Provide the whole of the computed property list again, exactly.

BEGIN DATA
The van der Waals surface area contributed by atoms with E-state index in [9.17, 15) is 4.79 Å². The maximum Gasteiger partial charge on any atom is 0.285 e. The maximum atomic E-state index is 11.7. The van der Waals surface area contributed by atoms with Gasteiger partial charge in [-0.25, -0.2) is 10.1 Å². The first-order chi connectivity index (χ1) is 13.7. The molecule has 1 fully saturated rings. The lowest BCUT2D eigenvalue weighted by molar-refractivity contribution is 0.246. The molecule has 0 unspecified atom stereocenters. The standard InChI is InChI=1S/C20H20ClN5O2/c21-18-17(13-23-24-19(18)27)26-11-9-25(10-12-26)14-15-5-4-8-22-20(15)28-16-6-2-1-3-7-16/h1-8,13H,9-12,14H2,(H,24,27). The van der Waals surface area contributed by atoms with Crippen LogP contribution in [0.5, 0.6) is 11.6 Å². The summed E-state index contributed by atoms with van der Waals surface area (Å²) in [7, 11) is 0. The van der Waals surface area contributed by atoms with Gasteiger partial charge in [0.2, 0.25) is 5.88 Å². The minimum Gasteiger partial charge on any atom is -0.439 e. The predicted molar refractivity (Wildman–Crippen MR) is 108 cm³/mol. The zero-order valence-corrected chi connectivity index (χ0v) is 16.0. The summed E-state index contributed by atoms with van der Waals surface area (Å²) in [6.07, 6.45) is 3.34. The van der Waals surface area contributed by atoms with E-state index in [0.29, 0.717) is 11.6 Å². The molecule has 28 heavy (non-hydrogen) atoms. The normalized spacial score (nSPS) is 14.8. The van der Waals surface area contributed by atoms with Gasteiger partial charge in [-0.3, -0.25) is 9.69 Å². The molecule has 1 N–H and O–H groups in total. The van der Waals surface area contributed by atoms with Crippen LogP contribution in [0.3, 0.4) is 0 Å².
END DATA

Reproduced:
The van der Waals surface area contributed by atoms with E-state index in [9.17, 15) is 4.79 Å². The maximum Gasteiger partial charge on any atom is 0.285 e. The maximum atomic E-state index is 11.7. The van der Waals surface area contributed by atoms with Gasteiger partial charge in [-0.25, -0.2) is 10.1 Å². The first-order chi connectivity index (χ1) is 13.7. The molecule has 1 fully saturated rings. The lowest BCUT2D eigenvalue weighted by molar-refractivity contribution is 0.246. The molecule has 0 unspecified atom stereocenters. The standard InChI is InChI=1S/C20H20ClN5O2/c21-18-17(13-23-24-19(18)27)26-11-9-25(10-12-26)14-15-5-4-8-22-20(15)28-16-6-2-1-3-7-16/h1-8,13H,9-12,14H2,(H,24,27). The van der Waals surface area contributed by atoms with Crippen LogP contribution in [0.5, 0.6) is 11.6 Å². The summed E-state index contributed by atoms with van der Waals surface area (Å²) in [7, 11) is 0. The van der Waals surface area contributed by atoms with Gasteiger partial charge in [0.2, 0.25) is 5.88 Å². The minimum Gasteiger partial charge on any atom is -0.439 e. The predicted molar refractivity (Wildman–Crippen MR) is 108 cm³/mol. The zero-order valence-corrected chi connectivity index (χ0v) is 16.0. The summed E-state index contributed by atoms with van der Waals surface area (Å²) in [6.07, 6.45) is 3.34. The van der Waals surface area contributed by atoms with E-state index in [0.29, 0.717) is 11.6 Å². The molecule has 28 heavy (non-hydrogen) atoms. The normalized spacial score (nSPS) is 14.8. The van der Waals surface area contributed by atoms with Gasteiger partial charge in [-0.3, -0.25) is 9.69 Å². The molecule has 1 N–H and O–H groups in total. The van der Waals surface area contributed by atoms with Crippen LogP contribution in [0.3, 0.4) is 0 Å².